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Can a televised debate in 2019 really serve the public interest?
Given the state of American media and politics, it seems like a long shot. We’re just too addicted to horse-race politics, reality-TV values and social-media snark for something as earnest as that.
But Tuesday night’s debate in Ohio had potential. The candidate field had been winnowed, and among the moderators was New York Times National Editor Marc Lacey, who brought an ink-stained seriousness to the table that also included two respectable CNN hosts: Anderson Cooper and Erin Burnett.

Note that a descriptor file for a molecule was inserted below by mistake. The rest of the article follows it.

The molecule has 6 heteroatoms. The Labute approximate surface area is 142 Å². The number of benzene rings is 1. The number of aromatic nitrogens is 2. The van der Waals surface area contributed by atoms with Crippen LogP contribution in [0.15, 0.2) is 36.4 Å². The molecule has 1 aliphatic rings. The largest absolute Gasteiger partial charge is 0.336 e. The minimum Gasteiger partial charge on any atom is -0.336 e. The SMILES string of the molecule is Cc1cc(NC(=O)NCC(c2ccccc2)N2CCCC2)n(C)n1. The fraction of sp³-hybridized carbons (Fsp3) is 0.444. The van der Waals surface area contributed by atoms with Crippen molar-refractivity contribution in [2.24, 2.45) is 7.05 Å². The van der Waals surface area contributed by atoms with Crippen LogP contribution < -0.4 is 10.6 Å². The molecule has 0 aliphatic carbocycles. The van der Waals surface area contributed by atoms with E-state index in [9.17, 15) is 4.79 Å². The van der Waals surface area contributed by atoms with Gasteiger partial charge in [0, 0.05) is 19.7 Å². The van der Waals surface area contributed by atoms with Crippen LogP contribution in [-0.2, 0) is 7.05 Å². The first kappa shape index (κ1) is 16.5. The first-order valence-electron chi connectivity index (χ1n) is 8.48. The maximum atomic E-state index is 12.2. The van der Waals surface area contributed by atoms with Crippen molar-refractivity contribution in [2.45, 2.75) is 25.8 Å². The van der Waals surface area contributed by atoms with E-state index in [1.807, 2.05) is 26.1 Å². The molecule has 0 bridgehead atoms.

In fact, it wasn’t awful. As with the previous three debates, patient and dedicated viewers had a chance to learn a lot about the candidates — and to see, once again, the striking diversity of a field that includes multiple women and people of color and a gay man.
But it could have been so much better. Here’s my Wednesday-morning quarterbacking of what would have helped both in the debate planning and execution.
1. Including questions about climate change and voting rights.Granted, the time was limited (though hardly short), but these are two of the most crucial issues of our time. And they are sorely underexplored on the
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